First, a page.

According to a study from the National Retail Federation, nearly half of all holiday shopping will be done online this year. With retailers such as Best Buy and Target offering free shipping, the competition to grab the online customer will be fierce. So why would an online retailer opt to put resources into a physical location during its busiest time of the year?
Great Lakes, a company co-founded by David Burke ‘13, will do just this with pop-up shops at the Mall of America in Bloomington and Ridgedale Center in Minnetonka this holiday season. “Our online store and physical retail space pair really well together,” Burke said. “I don’t think storefronts will ever go away. Even with the rage in online retailers, people still like to touch, feel and try on products before making a purchase, especially first-time customers. We hope they like the product and order more online.”
Until the 2014 holiday shopping season, Great Lakes was an online-only retailer, using social media campaigns, word of mouth and the appeal of its brand to sell its cabin- and lake-inspired clothing. But Burke and his business partner jumped on a chance for a retail operation when Ridgedale Center asked them to open their first pop-up.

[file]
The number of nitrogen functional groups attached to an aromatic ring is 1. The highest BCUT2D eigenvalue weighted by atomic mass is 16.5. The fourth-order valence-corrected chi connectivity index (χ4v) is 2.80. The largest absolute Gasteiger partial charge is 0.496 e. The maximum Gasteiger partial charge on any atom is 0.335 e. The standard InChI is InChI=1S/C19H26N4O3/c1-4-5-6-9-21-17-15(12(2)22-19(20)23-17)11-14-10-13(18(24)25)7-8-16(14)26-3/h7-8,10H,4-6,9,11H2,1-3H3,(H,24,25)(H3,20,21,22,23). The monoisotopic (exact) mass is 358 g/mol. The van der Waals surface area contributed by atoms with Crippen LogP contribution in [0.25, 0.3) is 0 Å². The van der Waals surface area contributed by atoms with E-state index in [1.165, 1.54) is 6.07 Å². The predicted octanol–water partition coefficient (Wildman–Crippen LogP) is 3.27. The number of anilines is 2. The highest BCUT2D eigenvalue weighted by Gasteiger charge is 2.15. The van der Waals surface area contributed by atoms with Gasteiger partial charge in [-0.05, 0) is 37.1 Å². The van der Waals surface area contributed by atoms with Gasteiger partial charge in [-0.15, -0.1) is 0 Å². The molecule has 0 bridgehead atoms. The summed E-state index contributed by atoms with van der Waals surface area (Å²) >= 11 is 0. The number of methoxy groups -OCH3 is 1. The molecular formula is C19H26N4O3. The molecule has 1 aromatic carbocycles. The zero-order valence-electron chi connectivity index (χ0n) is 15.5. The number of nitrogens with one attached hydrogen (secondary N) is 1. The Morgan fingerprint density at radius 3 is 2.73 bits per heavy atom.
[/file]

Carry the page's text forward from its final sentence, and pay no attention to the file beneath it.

Operating its first physical location meant hiring help and managing inventory, a new venture in itself for these entrepreneurs. This year, the addition of the Mall of America, as well as a return to Ridgedale, means hiring even more help and managing more inventory.
“Last year when Christmas Eve rolled around, we were pretty much out of product,” he said. “This year we’ve ordered more than four times as much to accommodate growth. Ridgedale has been renovated, the Mall of America sees so much traffic and our brand is growing. It will be an interesting season.”
Last year’s in-store success accounted for close to 20 percent of the company’s annual sales, in just seven weeks. Burke said the conversion rate of a store-front visitor to a sale was seven times higher than on the company’s website, but added that the site saw a large increase in traffic after Christmas, with many of those new customers buying additional clothing.
“Running a brick-and-mortar store is very different operation from running an online store ,” Burke said. “We’ve had to invest in and build out some of the display pieces, like tables and the checkout counter, merchandise items, and display our products in an appealing and creative way. There were definitely some things we've learned that we’ll continue to improve upon this year.”
You can find Great Lakes at the Mall of America on the first floor, near the Sears rotunda, and at Ridgedale Center in center court.